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Cast iron

By Jackie Clay

Issue #118 • July/August, 2009

My very favorite cookware is old—some of it very old. It's nonstick, is equally at home in the kitchen or wilderness camp, is the ultimate slow-cooker, and you can whop a mountain lion on the head with it and kill it. (Okay...maybe that last is a bit of a stretch.) Of course, it's my cast ironware.

I love it so much that I have a real wide assortment: two small 6-inch fry pans (great for an egg or two), an 8-inch fry pan, a 10-inch fry pan, and a huge 18-inch frying pan that you could certainly frighten a mountain lion with. I also own a Dutch oven, waffle iron, cornbread stick pan, muffin pan, two griddles, and a roaster.

Yes, cast iron is heavy. Especially the larger pieces of cookware. But that weight is why it cooks so very well. The iron heats up quickly, distributes that heat evenly, and holds the temperature a long time. You have fewer burned meals where a spot on the pan scorches your dinner, fewer "undone" spots in your baked foods, and, because you season the pans, the surface is quite "stick-free," without Teflon coating to chip out in your food. (Which, by the way, has dubious health cautions.) The iron does leach minute amounts of iron into the food you cook, which is good for you, preventing iron deficiency without taking a vitamin supplement!

Even old, ugly, rusted cast iron pans can be rehabilitated for cooking.
Even old, ugly, rusted cast iron pans can be rehabilitated for cooking.

Cast ironware has been around for centuries. It became very popular in the 1700s, often becoming part of a family inheritance or a bride's dowry. European immigrants to the New World often brought a treasured cast iron pot or frying pan along with them, even when they had to leave other valuables behind. A couple of my own frying pans are more than a hundred years old. I was given them by an elderly neighbor, who was given them as a young housewife by her elderly neighbor back in the homesteading days. I'm cooking with history every day. One wonders what those pans have seen.

Buying cast iron

I truly believe the older cast iron cookware is better than the newer pots and pans. I have several "unnamed" pans that are my oldies, then several Griswold pans that are great. I have one old Lodge frying pan that is excellent and one made in China, which is not. It was a gift from a well-meaning relative. It's too light and just won't take a seasoning well, no matter what I do.

The newer Lodge brand cast iron cookware is not as finely polished as the older pans were, but the company claims that they are preseasoned and will cook well. I haven't yet tried a new one; my old bunch does not need replacing. And after raising nine kids, they got a whole lot of use.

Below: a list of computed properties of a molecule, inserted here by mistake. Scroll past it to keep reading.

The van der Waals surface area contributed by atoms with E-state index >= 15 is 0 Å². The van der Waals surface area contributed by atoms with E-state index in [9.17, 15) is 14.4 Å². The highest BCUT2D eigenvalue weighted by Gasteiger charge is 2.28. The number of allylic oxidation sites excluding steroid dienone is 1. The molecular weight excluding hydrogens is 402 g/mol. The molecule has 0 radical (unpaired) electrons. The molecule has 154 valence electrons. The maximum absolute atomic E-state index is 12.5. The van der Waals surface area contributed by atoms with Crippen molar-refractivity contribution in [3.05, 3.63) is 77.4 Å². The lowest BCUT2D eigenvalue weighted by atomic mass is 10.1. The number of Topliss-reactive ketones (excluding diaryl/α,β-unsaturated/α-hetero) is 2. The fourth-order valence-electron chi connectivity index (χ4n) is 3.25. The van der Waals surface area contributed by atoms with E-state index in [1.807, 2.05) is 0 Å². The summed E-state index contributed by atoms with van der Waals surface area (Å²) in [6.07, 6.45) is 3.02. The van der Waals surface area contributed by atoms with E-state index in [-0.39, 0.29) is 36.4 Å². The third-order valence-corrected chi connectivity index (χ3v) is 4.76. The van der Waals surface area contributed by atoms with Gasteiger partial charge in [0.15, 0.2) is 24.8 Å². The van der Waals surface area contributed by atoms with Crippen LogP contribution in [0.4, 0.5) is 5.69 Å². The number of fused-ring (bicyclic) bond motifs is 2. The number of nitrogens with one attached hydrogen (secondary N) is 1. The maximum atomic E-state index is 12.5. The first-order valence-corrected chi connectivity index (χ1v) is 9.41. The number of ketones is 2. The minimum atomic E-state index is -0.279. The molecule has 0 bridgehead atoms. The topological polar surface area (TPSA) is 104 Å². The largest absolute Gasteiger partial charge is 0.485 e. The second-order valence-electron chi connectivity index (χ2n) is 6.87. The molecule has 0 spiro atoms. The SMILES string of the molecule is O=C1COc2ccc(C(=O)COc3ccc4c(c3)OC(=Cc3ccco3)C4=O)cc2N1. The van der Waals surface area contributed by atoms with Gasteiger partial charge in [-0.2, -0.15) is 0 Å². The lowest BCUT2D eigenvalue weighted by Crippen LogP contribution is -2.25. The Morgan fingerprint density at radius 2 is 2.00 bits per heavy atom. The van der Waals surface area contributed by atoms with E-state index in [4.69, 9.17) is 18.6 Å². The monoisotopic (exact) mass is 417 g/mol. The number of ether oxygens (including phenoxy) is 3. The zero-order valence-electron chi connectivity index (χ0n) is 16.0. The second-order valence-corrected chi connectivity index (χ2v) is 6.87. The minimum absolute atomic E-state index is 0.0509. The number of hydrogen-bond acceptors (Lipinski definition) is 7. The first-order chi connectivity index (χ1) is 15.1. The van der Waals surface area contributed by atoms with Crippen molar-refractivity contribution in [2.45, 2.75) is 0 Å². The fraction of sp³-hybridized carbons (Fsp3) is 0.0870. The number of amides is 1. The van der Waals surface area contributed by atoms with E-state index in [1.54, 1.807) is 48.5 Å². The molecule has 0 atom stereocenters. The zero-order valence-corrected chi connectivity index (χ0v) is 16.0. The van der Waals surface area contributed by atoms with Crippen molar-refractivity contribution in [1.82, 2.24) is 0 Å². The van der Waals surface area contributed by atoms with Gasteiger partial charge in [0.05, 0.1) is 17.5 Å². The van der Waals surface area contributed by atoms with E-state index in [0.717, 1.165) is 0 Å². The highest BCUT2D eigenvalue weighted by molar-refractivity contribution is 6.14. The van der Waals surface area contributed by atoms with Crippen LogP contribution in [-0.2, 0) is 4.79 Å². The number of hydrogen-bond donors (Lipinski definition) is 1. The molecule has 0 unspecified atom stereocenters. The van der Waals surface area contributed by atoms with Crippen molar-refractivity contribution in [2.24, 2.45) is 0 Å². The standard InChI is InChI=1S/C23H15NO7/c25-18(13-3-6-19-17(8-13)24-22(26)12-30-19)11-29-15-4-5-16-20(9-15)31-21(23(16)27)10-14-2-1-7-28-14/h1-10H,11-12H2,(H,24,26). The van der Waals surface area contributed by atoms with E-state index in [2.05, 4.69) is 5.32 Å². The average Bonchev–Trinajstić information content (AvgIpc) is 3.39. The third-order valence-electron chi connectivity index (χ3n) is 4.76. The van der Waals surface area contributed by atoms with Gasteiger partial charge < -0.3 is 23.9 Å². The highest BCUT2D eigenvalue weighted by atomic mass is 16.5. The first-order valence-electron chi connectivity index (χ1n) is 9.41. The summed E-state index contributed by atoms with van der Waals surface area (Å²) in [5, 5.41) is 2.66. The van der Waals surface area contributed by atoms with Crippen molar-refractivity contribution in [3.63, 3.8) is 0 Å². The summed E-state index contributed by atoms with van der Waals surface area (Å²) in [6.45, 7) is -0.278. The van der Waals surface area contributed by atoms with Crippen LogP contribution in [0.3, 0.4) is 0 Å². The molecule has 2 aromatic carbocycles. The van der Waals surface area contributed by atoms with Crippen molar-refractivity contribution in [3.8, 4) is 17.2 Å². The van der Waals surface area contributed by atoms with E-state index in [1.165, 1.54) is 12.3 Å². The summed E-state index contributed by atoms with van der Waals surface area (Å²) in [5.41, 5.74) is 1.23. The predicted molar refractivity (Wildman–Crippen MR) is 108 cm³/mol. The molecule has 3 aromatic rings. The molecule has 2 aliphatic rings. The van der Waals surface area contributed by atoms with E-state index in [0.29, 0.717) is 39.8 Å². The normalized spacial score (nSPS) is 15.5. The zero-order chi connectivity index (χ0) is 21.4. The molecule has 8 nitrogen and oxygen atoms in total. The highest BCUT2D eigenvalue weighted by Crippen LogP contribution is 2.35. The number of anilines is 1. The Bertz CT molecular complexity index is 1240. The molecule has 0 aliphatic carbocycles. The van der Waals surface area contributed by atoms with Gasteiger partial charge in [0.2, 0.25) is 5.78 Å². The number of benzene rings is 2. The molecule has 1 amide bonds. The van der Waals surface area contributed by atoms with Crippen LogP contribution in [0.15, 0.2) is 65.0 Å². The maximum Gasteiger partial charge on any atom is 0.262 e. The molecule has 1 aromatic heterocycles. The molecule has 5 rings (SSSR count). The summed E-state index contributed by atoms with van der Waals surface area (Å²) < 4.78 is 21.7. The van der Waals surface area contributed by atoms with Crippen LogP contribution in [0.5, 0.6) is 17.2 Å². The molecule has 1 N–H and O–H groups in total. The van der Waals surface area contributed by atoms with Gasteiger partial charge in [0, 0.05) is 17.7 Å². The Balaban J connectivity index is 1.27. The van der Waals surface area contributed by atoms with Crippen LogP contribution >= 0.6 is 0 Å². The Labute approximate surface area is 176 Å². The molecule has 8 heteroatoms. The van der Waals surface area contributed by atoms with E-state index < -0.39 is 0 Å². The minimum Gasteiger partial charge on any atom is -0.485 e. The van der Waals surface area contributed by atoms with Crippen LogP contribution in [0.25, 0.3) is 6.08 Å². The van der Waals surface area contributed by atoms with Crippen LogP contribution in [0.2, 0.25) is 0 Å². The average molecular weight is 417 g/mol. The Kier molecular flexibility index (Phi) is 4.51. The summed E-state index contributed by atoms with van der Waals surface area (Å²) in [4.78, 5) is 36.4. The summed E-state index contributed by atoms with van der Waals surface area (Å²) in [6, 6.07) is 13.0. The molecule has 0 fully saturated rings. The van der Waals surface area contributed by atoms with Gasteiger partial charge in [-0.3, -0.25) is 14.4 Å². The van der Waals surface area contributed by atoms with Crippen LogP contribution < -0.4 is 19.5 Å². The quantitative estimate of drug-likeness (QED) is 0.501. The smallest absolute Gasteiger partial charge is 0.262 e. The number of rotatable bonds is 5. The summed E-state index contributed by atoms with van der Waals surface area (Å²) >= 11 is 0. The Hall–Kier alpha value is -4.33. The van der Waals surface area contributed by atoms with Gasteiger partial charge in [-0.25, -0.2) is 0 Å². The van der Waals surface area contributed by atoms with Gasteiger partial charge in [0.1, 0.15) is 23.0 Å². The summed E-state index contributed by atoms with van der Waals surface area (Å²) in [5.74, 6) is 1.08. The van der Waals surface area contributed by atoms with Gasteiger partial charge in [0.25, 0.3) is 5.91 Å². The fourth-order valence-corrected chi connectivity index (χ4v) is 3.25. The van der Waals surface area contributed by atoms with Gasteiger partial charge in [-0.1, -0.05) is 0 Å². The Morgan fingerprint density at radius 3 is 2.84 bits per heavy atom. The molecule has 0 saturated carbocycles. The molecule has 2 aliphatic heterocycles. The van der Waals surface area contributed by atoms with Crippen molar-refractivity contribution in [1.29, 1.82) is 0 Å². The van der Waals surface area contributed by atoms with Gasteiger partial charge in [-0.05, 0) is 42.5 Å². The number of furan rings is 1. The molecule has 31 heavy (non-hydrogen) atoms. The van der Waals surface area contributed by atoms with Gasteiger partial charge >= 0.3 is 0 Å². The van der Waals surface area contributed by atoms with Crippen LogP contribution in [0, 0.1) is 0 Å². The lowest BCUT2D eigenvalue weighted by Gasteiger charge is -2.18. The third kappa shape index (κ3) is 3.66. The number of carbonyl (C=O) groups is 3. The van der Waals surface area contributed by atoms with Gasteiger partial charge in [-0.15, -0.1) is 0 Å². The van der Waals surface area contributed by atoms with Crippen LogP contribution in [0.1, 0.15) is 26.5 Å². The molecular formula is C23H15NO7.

You can certainly buy new cast iron cookware through such places as Lehman's Hardware or the Cumberland General Store, many local and mail order sports stores, such as L.L. Bean, or your local farm and ranch store or well-stocked hardware store. (From my own experience, stay away from "made in China" ironware.)

Or you can keep an eye out at your thrift stores, Goodwill, Salvation Army, yard sales, or auctions. I've picked up many of my treasured pots and pans at just such places, for prices that made me smile. Of course, you can also get word around that you're really interested in picking up some cast ironware. You never know when you might find your next piece right at the neighbor's, unused and unwanted...but your pot of gold.

Now, not all used cast iron cookware looks nice. Being iron, it easily rusts. My Dutch oven was found in a shed, full of water and rusty nails! Ugly? Oh yes. But now it's a black beauty. Rust can be dealt with. Another thing that makes cast iron look nasty is the accumulation of black goop that sticks to the outside of frying pans that are used on kitchen ranges. (It doesn't happen with campfire cooking; it burns right off.) This, also, is a minor cosmetic fault and is easy to fix.

Restoring rusty cast iron

Rusty cast iron is easily reclaimable unless the rust has deeply eaten into the iron, causing deep pits or holes. This is not commonly seen, but is always a possibility. Most of the time, all that is needed is a good washing with hot, soapy water and a green nylon scrubby. With lots of elbow grease and a couple of trips through the sink, the pot or pan is often smooth and nearly as good as new. If the rust is more tenacious, you can use a steel wool pad and scour it off with that. In severe cases, I've taken a sanding disc to it, removing the rust first, then using a very fine grit to re-polish the surface of the iron.

Once your pan is clean and smooth, rinse it well with boiling water, then dry it with a kitchen towel. As the iron is now unprotected, even a little moisture can quickly rust your new pan. You will now season the pan, as if it were new. (See instructions later on.)

Cast iron pots and pans with the "crud" caked on are a lot easier to clean than you'd imagine. I just build a nice campfire on a damp day, toast a few marshmallows, then shove my iron pan into the hot coals and pile them over the pan with a stick. I keep the fire going for awhile, then check the pan. It usually only takes a little while in the fire to burn off all the icky build-up on the sides of the pan. Suddenly it looks like new. Wow, almost magic!

Cool your pan gently, then wash it with hot soapy water and a scouring pad, if necessary, rinse with boiling water, and dry. Again, you will need to season the pan to make it cook well again.